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Case Law Update: Brunner v. New York State Higher Educ. Servs. Corp.


A recent case has been reviewed and re-reviewed by a higher court by using the standards established in Brunner v. New York State Higher Educ. Servs. Corp. (Brunner v. NYSHE). Within the case, a woman filed to become a Chapter 7 Debtor due to $112,000 of student loan debt that she claimed would be an “undue hardship” upon her to try to repay. The bankruptcy court assigned to her petition initially agreed that the debt was indeed too much for her to bear and approved of a total student loan discharge. However, the creditor believed the bankruptcy court used an erroneous method when evaluating her debt, income, and good faith, and so appealed that court’s decision up to a United States District Court. This higher court agreed with the creditor and reversed the lower court’s discharge approval.

Understanding the Three Prongs of the Brunner Test

As set by 11 U.S.C. § 523(a)(8), individual debtors are not eligible to discharge student loan debt through a bankruptcy filing without first showing convincingly that the debt is an undue hardship. Interestingly enough, undue hardship is not a legal term that is first outlined by the Bankruptcy Code. Instead, it was set by Brunner v. NYSHE and what has since been called the Brunner test.

The Brunner test consists of a three-pronged definition of undue hardship:

  1. After evaluating the debtor’s income and average cost of living, it is found that trying to repay a student loan debt would sink them to a lower standard of living.
  2. It is determined that the risk of falling to a lower standard of living through repayment of student loan debt will persist for an extended period of time, or for the majority of the planned repayment period.
  3. The debtor filing for student loan bankruptcy has indeed made a real and honest effort to repay the loans.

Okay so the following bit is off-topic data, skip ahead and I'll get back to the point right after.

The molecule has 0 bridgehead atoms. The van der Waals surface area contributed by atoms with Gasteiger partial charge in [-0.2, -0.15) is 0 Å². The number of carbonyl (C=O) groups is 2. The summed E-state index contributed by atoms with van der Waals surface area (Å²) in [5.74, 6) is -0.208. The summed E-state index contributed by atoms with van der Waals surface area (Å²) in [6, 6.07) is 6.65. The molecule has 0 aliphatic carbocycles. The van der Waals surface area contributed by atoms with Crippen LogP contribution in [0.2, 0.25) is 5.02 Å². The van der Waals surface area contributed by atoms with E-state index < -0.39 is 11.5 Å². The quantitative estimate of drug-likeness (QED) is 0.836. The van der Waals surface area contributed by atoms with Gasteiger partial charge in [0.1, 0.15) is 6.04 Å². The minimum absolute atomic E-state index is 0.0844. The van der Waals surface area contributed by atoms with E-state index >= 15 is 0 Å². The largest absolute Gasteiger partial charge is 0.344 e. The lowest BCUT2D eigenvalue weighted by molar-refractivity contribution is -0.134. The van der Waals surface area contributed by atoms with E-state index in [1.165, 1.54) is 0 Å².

The Brunner test examines the debtor’s financial ability to repay student loan debts, the likelihood or lack thereof that the debtor could eventually repay it with planning, and the debtor’s previous efforts to repay that debt. The creditor in pursuit of the debt does not have to disprove these points, as the burden of proof falls upon the debtor, which was established in Educ. Credit Mgmt. Corp. v. Mosley. If any of these three prongs are not met satisfactorily, the Brunner test is failed and the debtor’s debt should not be discharged.

Applying Brunner v. NYSHE to Debtor’s Petition

Even though the first Bankruptcy Court found that the debtor in the aforementioned case had passed the Brunner test, the higher District Court concluded the second prong was not met. That is to say, the debtor never inarguably established that repaying the debts would always be a financial impossibility.

In response to the District Court’s appeal, the debtor presented the argument that a de novo standard was used, rather than correctly reviewing the lower court’s decision in search of an error. A de novo review involves a higher court replacing a lower court’s facts regarding a case with its own to reach its appellate decision. The 11th Circuit was called upon to make a final decision regarding whether or not the District Court used the wrong standards of judgement. It found that de novo was inappropriate for the debtor’s student loan discharge case, and that it should have only reviewed the case for legal errors.

The case has recently been remanded and will need to be addressed by the District Court again, but this time, only the presence of legal errors by the Bankruptcy Court should be measured. It is worth noting that the 11th Circuit court also did not feel that the debtor had met the right standards in the Brunner test to receive a total discharge; it felt that the second prong was unmet. The court’s hierarchy system still leaves this final decision in the hands of the Bankruptcy Court. The debtor should soon have another opportunity to argue for her petition.

NACBA Interests & Legal Help for Bankruptcy Cases

The National Association of Consumer Bankruptcy Attorneys (NACBA), which is the largest association of bankruptcy attorneys in the country, has taken notice of this case, as it could conclude with a direct impact to how the Brunner test is used in all future cases. Attorney Jim Haller of Atlas Consumer Law is the current acting President of the NACBA, and has an impressive history of representing consumer clients seeking individual bankruptcies. If you need his assistance for a case of your own, you can contact the law firm online to request an initial consultation.